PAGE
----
This should be interesting. Think about Citigroup and read carefully.
SFCG Goes Bankrupt With 338 Billion Yen Debt, Most in a Year: " SFCG Co., a Tokyo-based lender whose creditors include Citigroup Inc., collapsed in the biggest bankruptcy by a publicly traded Japanese company in more than a year, listing 338 billion yen ($3.6 billion) in liabilities.
SFCG, whose shareholders include Hikari Tsushin Inc. with an 11.5 percent stake as of Feb. 4, owes Citigroup 71 billion yen, according to a securities report filed by SFCG on Oct. 27. Shinsei Bank Ltd., owed 54.1 billion yen by SFCG as of July 31, led declines among Japanese lenders in Tokyo trading.
SFCG’s finances deteriorated because of difficulties obtaining credit and collecting on loans as the global financial crisis deepened, the company said in a statement today. Its shares, down 92 percent in the past year, will be delisted on March 24, according to the Tokyo Stock Exchange’s Web site.
A record 33 publicly traded companies in Japan declared bankruptcy last year as banks trimmed lending and consumers stopped spending money due to concern about jobs. Urban Corp., a Hiroshima-based developer, filed for protection with 255.8 billion in liabilities on Aug. 13, the biggest failure last year.
Overall corporate bankruptcies rose 15.8 percent to 1,360 cases in January, the eighth monthly increase.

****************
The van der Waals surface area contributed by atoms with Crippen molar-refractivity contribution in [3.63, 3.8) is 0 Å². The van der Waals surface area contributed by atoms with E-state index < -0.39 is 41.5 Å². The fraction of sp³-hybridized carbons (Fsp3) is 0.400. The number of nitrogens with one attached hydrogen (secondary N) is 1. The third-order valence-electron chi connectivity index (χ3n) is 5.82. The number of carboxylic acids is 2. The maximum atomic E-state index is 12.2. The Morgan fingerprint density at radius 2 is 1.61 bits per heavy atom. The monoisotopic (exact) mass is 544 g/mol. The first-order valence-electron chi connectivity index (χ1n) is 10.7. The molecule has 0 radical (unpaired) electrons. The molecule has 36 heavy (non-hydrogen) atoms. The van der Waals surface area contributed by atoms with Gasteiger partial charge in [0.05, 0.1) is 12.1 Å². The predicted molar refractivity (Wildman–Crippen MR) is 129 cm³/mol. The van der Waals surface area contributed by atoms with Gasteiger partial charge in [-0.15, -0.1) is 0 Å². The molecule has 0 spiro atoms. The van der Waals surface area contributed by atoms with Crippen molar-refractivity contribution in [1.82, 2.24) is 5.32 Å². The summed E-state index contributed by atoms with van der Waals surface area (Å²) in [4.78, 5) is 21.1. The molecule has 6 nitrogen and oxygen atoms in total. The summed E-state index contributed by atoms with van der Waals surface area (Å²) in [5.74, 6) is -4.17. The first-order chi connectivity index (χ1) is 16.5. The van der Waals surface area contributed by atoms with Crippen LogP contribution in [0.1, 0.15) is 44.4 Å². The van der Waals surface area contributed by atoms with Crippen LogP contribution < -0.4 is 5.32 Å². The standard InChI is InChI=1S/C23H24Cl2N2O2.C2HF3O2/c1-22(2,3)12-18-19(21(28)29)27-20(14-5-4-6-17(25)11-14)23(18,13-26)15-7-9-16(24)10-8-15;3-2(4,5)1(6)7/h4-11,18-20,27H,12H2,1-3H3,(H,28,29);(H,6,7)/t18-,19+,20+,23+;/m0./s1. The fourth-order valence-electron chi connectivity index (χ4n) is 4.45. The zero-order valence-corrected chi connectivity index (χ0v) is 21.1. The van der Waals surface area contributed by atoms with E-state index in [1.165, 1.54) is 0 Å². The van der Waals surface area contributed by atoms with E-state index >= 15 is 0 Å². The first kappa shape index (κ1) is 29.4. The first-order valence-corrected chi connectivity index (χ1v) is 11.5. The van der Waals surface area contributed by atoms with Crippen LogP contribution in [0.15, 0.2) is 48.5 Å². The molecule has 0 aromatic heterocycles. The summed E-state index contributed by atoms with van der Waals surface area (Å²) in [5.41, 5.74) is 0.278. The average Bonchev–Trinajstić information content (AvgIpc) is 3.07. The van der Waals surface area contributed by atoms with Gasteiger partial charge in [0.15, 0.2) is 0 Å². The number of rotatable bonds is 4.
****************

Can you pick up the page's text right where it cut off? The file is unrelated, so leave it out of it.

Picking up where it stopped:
Calls to Citigroup’s Tokyo office from Bloomberg News were not immediately returned."
Uh oh Citigroup. In the Citigroup, Bank of America: Prisoner's Dilemma, Electronic Bank Runs and Nationalization I wrote:
"Unfortunately there will be no angry mob lining up at the bank. Like Bear Stearns and Lehman Brothers, the run will be overnight, instant, electronic and leave no trace.When the tipping point is hit, the world at large won't know until AFTERWARDS.
Big money investors can't run the risk of waiting and hoping that everything will work out just fine. They find themselves in a Prisoner's Dilemma. Since they can't play nice as a team, they have to be first to act... and act they will. The first to panic wins."
Could some of the price action on Friday be explained by the pending bankruptcy of SFCG? Could it be that an electronic run on the bank has begun?
We can't know until the dust settles of course...
Posted by Ben Bittrolff at 9:00 AM
In the Citigroup, Bank of America: Prisoner's Dilemma, Electronic Bank Runs and Nationalization I wrote:
"Citigroup (C) declined 61% from a peak of $4.10 to an intraday low of $1.61 over just 10 trading days. Bluntly put: Citigroup is dead.
Bank of America (BAC) declined 64% from a peak of $7.05 to an intraday low of $2.53 over just 10 trading days. Bluntly put: Bank of America is dead.
Dead actually means dead. It is unlikely they can survive the weekend... and if they do, they most definitely cannot survive the week."
News is slowly leaking out that Citigroup is desperately scrambling for some kind of additional government money.
Citigroup in Talks That May Raise Government's Stake, WSJ Says: "Citigroup Inc. is in talks with federal officials that may increase the government's ownership of the bank, the Wall Street Journal said, citing unidentified people familiar with the situation.